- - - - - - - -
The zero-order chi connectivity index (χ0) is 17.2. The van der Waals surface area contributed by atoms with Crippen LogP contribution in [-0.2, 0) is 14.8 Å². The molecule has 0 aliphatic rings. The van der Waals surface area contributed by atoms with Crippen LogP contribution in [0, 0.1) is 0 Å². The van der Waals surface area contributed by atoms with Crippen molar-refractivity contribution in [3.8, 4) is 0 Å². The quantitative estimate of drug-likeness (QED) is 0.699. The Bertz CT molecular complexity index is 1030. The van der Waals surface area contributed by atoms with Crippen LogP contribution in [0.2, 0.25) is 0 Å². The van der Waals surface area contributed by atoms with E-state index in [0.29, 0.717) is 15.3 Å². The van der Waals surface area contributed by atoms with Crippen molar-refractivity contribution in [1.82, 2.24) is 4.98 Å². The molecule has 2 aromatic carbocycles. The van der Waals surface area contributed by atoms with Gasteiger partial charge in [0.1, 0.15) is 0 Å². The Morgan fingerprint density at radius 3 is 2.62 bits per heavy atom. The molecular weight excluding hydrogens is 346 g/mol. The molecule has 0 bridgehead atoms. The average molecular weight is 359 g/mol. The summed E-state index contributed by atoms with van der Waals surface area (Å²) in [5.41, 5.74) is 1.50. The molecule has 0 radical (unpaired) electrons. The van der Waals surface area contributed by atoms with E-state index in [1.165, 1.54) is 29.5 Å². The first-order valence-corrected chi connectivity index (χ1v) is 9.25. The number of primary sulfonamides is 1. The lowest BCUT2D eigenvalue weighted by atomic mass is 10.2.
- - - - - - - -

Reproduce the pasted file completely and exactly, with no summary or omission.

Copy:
The zero-order chi connectivity index (χ0) is 17.2. The van der Waals surface area contributed by atoms with Crippen LogP contribution in [-0.2, 0) is 14.8 Å². The molecule has 0 aliphatic rings. The van der Waals surface area contributed by atoms with Crippen LogP contribution in [0, 0.1) is 0 Å². The van der Waals surface area contributed by atoms with Crippen molar-refractivity contribution in [3.8, 4) is 0 Å². The quantitative estimate of drug-likeness (QED) is 0.699. The Bertz CT molecular complexity index is 1030. The van der Waals surface area contributed by atoms with Crippen LogP contribution in [0.2, 0.25) is 0 Å². The van der Waals surface area contributed by atoms with E-state index in [0.29, 0.717) is 15.3 Å². The van der Waals surface area contributed by atoms with Crippen molar-refractivity contribution in [1.82, 2.24) is 4.98 Å². The molecule has 2 aromatic carbocycles. The van der Waals surface area contributed by atoms with Gasteiger partial charge in [0.1, 0.15) is 0 Å². The Morgan fingerprint density at radius 3 is 2.62 bits per heavy atom. The molecular weight excluding hydrogens is 346 g/mol. The molecule has 0 bridgehead atoms. The average molecular weight is 359 g/mol. The summed E-state index contributed by atoms with van der Waals surface area (Å²) in [5.41, 5.74) is 1.50. The molecule has 0 radical (unpaired) electrons. The van der Waals surface area contributed by atoms with E-state index in [1.165, 1.54) is 29.5 Å². The first-order valence-corrected chi connectivity index (χ1v) is 9.25. The number of primary sulfonamides is 1. The lowest BCUT2D eigenvalue weighted by atomic mass is 10.2.